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UK Elections. Labour landslide, ‘historic’ breakthrough. Farmer: ”Change begins”

The Labour Party has won the elections in the UK and the Tories have been crushed. After the damage caused by Brexit, the country now needs to get back on its feet. Labour won 411 out of 650 seats, albeit with only a third of the vote. Farage's Reform Party came in third (with just four seats). The Scottish Nationalists collapsed. The Prime Minister-elect: ''A changed Labour Party, ready to serve our country. Ready to restore Britain to the service of working people''. Stefan Enchelmaier (Oxford University): “Should the Tories remain in the thrall of these right-wing, anti-Brexit fanatics, the party will become like a sect"

(Foto AFP/SIR)

“Labour has won this election. The British people have delivered a sobering verdict and I take full responsibility for this loss.” At 4.30am – about an hour before Labour leader Keir Starmer secured a majority of 326 seats in the Westminster parliament – the outgoing prime minister, Conservative Rishi Sunak, opened the door of Downing Street to his opponent. Labour leader Keir Starmer is leading his party back into government for the seventh time in the history of the UK, compared with at least 20 previous Tory wins.

The crushing defeat of the Tory party. The Conservatives lost at least 248 seats, and unless they succeed in moving to the centre with a moderate leader, they risk extinction. They could even be absorbed by the Reform Party, led by eurosceptic Nigel Farage, who is entering parliament for the first time with three colleagues. The Liberal Democrats did well with at least 71 seats, although they failed to replace the Conservatives as the leading opposition party.

The Scottish nationalists of the SNP (Scottish National Party) suffered heavy losses in this election,

with at least 38 less seats. Scottish Labour thus regained its traditional position as the dominant political party in Scotland. The turnout was remarkably low: 60%, the second lowest in UK history since 1885, according to the BBC.

A historic victory. For Britain, this is a historic result because Labour – which won 411 out of 650 seats – has the capacity to bring about real change in this country where the bottom 50% of the population own less than 5% of the wealth and the richest 1% own 23%, and where the number of food parcels has increased by a staggering 37% between 2021 and 2022. And where, after 14 years of Conservative rule, pensioners are richer than families with young children.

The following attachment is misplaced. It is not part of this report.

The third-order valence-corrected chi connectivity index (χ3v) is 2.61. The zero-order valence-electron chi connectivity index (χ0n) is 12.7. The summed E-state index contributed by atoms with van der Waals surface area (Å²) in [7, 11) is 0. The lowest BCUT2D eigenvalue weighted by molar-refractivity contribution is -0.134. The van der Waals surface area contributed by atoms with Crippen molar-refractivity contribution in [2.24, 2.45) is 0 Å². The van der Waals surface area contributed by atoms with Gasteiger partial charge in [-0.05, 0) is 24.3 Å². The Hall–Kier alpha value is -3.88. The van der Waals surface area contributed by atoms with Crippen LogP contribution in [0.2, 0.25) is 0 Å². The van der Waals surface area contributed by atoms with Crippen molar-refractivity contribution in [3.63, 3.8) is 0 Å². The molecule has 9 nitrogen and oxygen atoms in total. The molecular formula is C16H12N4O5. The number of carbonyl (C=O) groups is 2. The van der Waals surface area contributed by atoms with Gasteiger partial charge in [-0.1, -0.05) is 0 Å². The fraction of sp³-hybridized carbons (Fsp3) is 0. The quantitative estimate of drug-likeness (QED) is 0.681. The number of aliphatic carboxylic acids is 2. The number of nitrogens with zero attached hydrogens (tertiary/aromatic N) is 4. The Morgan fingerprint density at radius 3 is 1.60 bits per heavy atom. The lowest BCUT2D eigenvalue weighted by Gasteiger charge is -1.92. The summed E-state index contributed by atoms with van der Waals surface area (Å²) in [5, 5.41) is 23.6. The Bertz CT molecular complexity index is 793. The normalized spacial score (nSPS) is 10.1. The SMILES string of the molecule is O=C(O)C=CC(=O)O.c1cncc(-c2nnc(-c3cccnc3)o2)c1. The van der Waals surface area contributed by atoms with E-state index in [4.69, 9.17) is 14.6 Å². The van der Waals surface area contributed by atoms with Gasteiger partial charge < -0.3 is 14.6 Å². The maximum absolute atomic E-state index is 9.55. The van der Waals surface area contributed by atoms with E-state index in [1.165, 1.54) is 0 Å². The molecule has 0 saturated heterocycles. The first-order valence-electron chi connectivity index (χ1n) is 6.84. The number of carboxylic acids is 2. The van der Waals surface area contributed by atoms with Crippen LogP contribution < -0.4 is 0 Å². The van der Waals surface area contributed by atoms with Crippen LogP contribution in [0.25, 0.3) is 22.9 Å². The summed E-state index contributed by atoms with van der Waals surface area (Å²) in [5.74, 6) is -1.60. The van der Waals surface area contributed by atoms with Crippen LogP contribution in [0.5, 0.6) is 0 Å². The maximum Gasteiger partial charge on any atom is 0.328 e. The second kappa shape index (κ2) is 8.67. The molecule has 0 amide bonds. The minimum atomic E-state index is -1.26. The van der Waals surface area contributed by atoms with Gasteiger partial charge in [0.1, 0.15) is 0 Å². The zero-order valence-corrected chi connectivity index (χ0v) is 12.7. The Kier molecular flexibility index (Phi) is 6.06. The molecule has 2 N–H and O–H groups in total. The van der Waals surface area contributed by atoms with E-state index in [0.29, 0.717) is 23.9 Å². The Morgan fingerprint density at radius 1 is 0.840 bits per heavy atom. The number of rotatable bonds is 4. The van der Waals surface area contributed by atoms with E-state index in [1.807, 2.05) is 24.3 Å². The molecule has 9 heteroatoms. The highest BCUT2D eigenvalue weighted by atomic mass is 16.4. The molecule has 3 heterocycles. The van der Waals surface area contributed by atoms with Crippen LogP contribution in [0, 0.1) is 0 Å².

The victory speech. “We did it! Four-and-a-half years of work changing the party. This is what it is for. A changed Labour party ready to serve our country. Ready to restore Britain to the service of working people.” “Change begins now.” This was the victory speech of the newly elected PM, Keir Starmer, a former lawyer and public prosecutor who had only been in politics for nine years, although his parents, a mechanic and a nurse, both Labour stalwarts, named him after Keir Hardie, Britain’s first parliamentary Labour leader.

Starmer inherits a gross debt of £2,700 billion, or €3,185 billion, equivalent to 98.8 per cent of annual gross domestic product.

And no one knows where he will find the money to reform healthcare, transport and education, as he has promised, since he pledged not to raise the main taxes, income tax, VAT and national insurance, health and pension contributions.

Votes and seats. Under the UK’s first-past-the-post electoral system, the candidate with the most votes in each constituency becomes an MP. The large number of seats won by Labour, two-thirds of Parliament, is not reflected in the percentage of the vote. In fact, looking at the votes, Labour won 33.8%, the Tories 23.7% (with a loss of almost 20%), 14.3% went to Farage’s Reform (only 4 seats), the Liberals won 12.2%, followed by the Greens and other smaller formations.

The role of Brexit. What role did Brexit – the UK’s decision to leave the European Union, voted for in the 2016 referendum – play? “The two main political parties have avoided discussing the issue, and no political leader, with the exception of the Liberal Democrat Ed Davey, is talking about rejoining Europe for fear of losing votes and because the economic circumstances are too unfavourable”, says Stefan Enchelmaier, Professor of Law at the University of Oxford. “However, the causes of the Tories’ collapse are rooted in the exit from the EU: under Boris Johnson the Conservative Party was hijacked by a minority of fanatics who, led by Liz Truss, destroyed the economy and caused a surge in mortgages that impoverished millions of households. I hope that after this election the members of the party, even if they are older and anti-immigration, will understand that we need a moderate, centrist leader like the Chancellor of the Exchequer, the outgoing Treasury and Finance Minister, Jeremy Hunt. Conversely, should the Tories remain in the thrall of these right-wing anti-Brexit fanatics, the party will become like a sect, a cult, and will be absorbed by Reform, Nigel Farage’s party”.

The case of Scotland. The last remarks are for Scotland. The desire for independence from London is still supported by around 50% of adults in Scotland. However, with the defeat of the Scottish National Party,

SNP risks becoming more of a cultural movement than a political one, a long-term ideal,

given the extent to which Edinburgh’s economy is dependent on the UK. Yet again, since an independent Scotland stands few chances of survival outside the EU, the Brexit factor plays an important role.

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